At this point, my ‘toys left the pram!’ and I told them that they were advertising an offer they obviously couldn’t fulfill and I suggested that they find a way to deliver on the promise Next were making both online and in their instore communications. The gentleman, who I have to say was trying his best, suggested I may like to go for a coffee whilst he worked out what to do and he’d call me.

After about 30 minutes I received a call saying that he thought he’d sorted it out and if I wanted to return we could try again.

I did, and it all went through without a hitch. Though I did smart somewhat when at the end he asked me if I’d tried Next Online service as there was a special offer…I reminded him that I had definitely experienced their online service.

But what can we learn from this experience?

  • Never launch an offer if your systems are not capable of fulfilling it seamlessly
  • Never publicise an offer in store or online if you have not fully trained all staff likely to face the customer to a consistent level
  • Update the website if certain products are not in stock to remove the offer and the need to progress through the whole order process to find out
  • If you get something wrong, admit it and make it better. Particularly if this is the first experience of shopping with a company, you will lose the customer for life if you do nothing to make them want to give you a second chance.

So what now? I’ll find out whether the delivery arrives on time and in good condition, which I sincerely hope it does. And will I shop with them again? Would you?

The measurement of integrity

The Sunday Times Appointments Section today featured a fascinating article by Adrian Furnham of University College London, entitled ‘The managers who leave their integrity at the door‘. This article expands on the comments I made in the recent blogpost ‘The value of values’. We are all likely to know or have heard of the type of manager referred to in this article and certainly in my 20+ years in business I have had the displeasure to work with one or two. Luckily, however, this has been infrequent and I have generally been very lucky to work with some very professional people where ethics and integrity were high on their personal agenda and contributed to their success.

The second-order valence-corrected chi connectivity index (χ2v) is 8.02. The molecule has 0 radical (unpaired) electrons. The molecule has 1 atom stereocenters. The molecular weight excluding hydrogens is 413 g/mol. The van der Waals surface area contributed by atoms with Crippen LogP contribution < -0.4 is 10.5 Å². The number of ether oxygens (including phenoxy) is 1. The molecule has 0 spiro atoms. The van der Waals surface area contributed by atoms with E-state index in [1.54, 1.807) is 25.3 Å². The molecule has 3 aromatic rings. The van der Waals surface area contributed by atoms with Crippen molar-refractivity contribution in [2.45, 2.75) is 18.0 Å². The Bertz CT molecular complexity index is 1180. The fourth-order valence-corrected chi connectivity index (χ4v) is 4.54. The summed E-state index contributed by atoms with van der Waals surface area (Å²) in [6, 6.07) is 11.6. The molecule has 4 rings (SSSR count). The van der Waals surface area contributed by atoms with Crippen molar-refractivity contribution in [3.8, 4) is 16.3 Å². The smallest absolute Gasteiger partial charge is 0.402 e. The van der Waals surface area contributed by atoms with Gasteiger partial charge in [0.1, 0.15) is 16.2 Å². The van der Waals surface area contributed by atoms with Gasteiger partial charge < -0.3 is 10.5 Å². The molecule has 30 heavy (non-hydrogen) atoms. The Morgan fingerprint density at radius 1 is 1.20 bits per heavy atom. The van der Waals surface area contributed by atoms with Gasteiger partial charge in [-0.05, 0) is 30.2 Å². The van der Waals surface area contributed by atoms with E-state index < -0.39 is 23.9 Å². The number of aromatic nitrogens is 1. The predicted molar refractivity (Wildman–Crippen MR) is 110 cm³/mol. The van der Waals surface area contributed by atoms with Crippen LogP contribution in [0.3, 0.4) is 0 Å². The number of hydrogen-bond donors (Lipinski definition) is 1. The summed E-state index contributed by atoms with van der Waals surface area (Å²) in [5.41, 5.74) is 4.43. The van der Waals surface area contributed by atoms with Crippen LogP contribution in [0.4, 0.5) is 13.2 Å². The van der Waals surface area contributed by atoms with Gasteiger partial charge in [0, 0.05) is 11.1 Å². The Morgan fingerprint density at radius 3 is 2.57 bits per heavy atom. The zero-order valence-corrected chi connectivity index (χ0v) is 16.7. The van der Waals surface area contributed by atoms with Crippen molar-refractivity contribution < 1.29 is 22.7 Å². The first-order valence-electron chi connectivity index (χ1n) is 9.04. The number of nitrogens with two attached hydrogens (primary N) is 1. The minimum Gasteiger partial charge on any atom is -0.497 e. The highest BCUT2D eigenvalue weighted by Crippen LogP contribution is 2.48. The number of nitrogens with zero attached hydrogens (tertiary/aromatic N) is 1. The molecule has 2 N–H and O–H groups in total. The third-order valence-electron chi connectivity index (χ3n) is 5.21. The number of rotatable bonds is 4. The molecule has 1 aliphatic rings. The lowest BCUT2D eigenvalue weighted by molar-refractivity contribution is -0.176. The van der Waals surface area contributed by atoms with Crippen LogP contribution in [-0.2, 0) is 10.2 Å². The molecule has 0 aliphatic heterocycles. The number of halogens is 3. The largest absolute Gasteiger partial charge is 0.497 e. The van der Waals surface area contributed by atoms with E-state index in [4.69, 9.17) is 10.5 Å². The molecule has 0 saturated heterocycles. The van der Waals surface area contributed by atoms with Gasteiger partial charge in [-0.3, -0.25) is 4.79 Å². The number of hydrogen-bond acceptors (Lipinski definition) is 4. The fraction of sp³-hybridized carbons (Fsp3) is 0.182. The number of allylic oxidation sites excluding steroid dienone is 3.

Furnham questions how you identify managers with little integrity and how companies can go about assessing the integrity of their teams…a tricky one, as he says, as if you question a manager who operates without integrity, he is unlikely to tell the truth!

Only through confidential interviews or questionnaires with peers or subordinates who have actually had time to get to know the practices of their colleague, will information emerge that clarifies their position on integrity.

Furnham suggests considering a series of statements in relation to your boss or colleague:

  • They are always trusted by people in the work group;
  • They always maintain high personal standards;
  • They always tell the truth;
  • They always put the organisation’s interests above their own;
  • There is always consistency between what they say and what they do.

If you believe that any of these statements are untrue, it is worthy of a closer review. It is not sufficient to talk about integrity in the values of the business. But what should a company do to assess the values of their key team members?

It is here that 360 degree appraisals are of value, not as a one-off solution but on an annual basis. If the right questions are asked, such as questions on the points listed above, it should be easy to find individual issues and points where a consensus is reached on an individual’s behaviours by a team. All results should be shared with the level above the manager of the person being assessed…ie the level beyond those covered in the 360 degree review.

As Furnham says, ‘Integrity has to be modelled from the top. Integrity issues need to be discussed, not pushed under the carpet. And everyone should know that integrity will be assessed annually, and the organisation has zero tolerance of unethical behaviour.’

Do we need a work-life balance?

What is the truth about work-life balance? 

There are many occasions when we are asked about our work-life balance – on courses, personal development programmes, by our managers, or even by friends and family. But what does it mean? What is a work-life balance? If you work ‘too much’, is it bad? How do you define ‘too much’?

How can others comment on another person’s work-life balance? Surely only an individual can understand if it is ‘balanced’ for them.